The ADAMs family of proteins: from basic studies to potential clinical applications

Thromb Haemost. 2003 Apr;89(4):622-31.


The ADAMs are a family of membrane proteins possessing a disintegrin and metalloprotease domain. Currently, 34 members are known to exist. Approximately 50% of the ADAMs contain a metalloprotease-like domain and some of these have been shown to possess protease activity. Most of the protein substrates identified to date for ADAMs are either integral membrane or extracellular matrix (ECM) proteins. In addition to hydrolysing proteins, a number of ADAMs bind to integrins. The attachment to integrins occurs via the disintegrin domain. Since the ADAMs can play a role in both proteolysis and adhesion, they have been implicated in a variety of biological processes such as sperm-egg fusion, somatic cell-cell adhesion, ectodomain shedding, myoblast fusion and development. Altered expression of certain ADAMs has been associated with a number of diseases including asthma, arthritis, Alzheimer's disease, atherosclerosis and cancer.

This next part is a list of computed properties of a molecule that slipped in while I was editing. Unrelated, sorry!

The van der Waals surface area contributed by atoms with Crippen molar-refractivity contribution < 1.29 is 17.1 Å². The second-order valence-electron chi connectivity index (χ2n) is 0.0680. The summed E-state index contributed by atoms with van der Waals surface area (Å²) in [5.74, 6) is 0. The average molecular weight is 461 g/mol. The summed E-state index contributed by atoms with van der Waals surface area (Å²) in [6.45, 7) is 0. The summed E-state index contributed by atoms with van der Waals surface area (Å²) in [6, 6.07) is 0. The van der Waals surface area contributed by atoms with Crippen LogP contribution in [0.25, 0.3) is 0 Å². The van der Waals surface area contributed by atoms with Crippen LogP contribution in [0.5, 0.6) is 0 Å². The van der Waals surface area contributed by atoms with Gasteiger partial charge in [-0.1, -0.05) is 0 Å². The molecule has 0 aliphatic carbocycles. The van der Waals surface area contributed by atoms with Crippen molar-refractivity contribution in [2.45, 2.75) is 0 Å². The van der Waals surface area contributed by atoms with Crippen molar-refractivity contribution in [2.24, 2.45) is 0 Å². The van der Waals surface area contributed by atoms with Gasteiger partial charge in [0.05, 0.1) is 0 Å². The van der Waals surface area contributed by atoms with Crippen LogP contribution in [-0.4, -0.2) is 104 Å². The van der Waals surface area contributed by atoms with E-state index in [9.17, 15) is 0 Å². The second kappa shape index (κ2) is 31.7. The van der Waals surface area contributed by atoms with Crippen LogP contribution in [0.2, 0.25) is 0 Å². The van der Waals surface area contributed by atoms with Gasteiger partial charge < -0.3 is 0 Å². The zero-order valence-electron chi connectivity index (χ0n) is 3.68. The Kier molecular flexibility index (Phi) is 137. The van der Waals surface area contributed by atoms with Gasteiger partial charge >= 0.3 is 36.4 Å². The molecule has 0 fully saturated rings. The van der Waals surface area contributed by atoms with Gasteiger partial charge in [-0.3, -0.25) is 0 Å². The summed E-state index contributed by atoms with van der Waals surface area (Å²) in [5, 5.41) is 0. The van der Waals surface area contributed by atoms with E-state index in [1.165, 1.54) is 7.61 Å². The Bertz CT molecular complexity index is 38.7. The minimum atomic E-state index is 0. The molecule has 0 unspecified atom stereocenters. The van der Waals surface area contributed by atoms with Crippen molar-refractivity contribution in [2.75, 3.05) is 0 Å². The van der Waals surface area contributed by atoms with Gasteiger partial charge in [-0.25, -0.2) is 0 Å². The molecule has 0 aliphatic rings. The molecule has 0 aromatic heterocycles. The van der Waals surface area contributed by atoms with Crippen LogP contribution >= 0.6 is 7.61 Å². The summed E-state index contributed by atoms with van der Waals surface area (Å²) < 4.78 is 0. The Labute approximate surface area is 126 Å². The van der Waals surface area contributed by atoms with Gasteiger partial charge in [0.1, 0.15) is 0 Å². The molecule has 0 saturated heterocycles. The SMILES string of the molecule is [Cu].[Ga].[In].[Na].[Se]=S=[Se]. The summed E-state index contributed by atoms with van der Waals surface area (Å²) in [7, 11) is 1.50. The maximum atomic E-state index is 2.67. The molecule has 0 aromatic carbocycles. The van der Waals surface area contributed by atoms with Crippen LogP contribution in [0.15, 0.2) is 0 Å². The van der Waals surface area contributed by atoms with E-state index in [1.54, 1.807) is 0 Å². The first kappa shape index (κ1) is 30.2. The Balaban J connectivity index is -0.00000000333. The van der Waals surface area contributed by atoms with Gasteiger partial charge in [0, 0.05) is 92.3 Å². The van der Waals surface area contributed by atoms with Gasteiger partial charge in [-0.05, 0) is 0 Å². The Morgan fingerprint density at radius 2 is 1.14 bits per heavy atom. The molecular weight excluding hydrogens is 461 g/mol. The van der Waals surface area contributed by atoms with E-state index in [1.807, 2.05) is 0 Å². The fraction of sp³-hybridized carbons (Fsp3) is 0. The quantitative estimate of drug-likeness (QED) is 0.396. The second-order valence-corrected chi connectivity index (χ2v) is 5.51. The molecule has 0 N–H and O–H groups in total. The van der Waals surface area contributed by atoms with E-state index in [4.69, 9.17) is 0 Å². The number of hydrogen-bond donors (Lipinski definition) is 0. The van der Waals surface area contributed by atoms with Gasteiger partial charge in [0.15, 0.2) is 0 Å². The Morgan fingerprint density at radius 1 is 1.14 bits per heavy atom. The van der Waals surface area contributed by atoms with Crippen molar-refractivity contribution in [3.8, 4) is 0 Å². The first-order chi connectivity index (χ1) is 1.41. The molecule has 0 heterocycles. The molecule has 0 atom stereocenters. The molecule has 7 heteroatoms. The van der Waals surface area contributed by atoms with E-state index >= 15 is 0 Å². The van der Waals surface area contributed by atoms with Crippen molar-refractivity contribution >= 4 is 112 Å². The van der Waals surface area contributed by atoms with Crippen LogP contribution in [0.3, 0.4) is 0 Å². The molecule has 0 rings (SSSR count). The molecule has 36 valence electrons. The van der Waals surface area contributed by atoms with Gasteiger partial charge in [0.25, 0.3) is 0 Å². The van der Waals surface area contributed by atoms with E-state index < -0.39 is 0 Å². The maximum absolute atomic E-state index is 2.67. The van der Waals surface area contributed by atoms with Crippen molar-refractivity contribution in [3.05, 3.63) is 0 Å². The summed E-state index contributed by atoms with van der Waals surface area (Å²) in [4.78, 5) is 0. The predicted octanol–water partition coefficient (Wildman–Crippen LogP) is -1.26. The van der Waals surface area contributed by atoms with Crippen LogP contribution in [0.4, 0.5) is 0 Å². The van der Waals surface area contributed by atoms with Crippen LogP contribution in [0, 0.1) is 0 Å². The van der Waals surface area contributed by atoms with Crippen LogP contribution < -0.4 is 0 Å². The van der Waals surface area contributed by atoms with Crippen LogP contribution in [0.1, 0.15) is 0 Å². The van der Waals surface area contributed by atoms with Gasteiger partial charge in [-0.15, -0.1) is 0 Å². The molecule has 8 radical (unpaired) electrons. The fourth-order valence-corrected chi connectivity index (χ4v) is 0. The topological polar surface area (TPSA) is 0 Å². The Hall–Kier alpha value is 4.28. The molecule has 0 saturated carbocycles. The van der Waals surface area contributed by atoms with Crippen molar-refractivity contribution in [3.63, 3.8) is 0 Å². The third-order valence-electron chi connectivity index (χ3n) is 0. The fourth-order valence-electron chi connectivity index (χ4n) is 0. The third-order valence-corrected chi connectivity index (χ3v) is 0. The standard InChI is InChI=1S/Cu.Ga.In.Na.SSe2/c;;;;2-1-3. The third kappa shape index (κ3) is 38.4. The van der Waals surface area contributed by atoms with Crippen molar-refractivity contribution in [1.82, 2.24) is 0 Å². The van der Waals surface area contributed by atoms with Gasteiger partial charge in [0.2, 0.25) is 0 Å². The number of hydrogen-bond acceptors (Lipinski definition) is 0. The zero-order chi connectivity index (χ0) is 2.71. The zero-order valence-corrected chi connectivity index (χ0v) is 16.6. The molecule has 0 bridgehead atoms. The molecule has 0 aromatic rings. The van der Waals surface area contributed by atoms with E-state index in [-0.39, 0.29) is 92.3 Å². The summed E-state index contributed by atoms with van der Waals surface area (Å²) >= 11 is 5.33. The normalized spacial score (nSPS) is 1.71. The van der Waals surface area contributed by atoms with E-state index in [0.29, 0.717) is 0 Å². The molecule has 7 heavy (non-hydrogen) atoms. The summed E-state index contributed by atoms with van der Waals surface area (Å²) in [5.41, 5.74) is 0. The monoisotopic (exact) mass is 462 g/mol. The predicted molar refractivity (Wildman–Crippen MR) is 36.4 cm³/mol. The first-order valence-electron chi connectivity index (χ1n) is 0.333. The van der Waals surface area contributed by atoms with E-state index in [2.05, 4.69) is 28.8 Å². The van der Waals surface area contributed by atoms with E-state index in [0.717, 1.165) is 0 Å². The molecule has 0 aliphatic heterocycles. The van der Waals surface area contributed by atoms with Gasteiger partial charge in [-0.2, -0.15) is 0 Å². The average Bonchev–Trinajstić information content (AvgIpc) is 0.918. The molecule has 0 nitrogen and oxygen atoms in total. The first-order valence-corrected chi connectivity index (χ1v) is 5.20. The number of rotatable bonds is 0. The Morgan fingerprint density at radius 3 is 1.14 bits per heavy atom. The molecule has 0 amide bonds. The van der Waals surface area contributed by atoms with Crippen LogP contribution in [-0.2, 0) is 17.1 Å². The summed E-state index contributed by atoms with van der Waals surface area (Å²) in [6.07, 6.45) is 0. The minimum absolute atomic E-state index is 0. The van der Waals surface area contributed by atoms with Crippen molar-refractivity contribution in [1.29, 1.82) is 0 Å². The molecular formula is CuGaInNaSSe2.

Publication types

  • Research Support, Non-U.S. Gov't
  • Review

MeSH terms

  • Alzheimer Disease / metabolism
  • Amino Acid Motifs
  • Animals
  • Arteriosclerosis / metabolism
  • Arthritis / metabolism
  • Cell Adhesion
  • Chromosome Mapping
  • Evolution, Molecular
  • Humans
  • Metalloendopeptidases / chemistry*
  • Metalloendopeptidases / physiology*
  • Mice
  • Multigene Family
  • Neoplasms / metabolism
  • Phylogeny
  • Protein Binding
  • Protein Structure, Tertiary


  • Metalloendopeptidases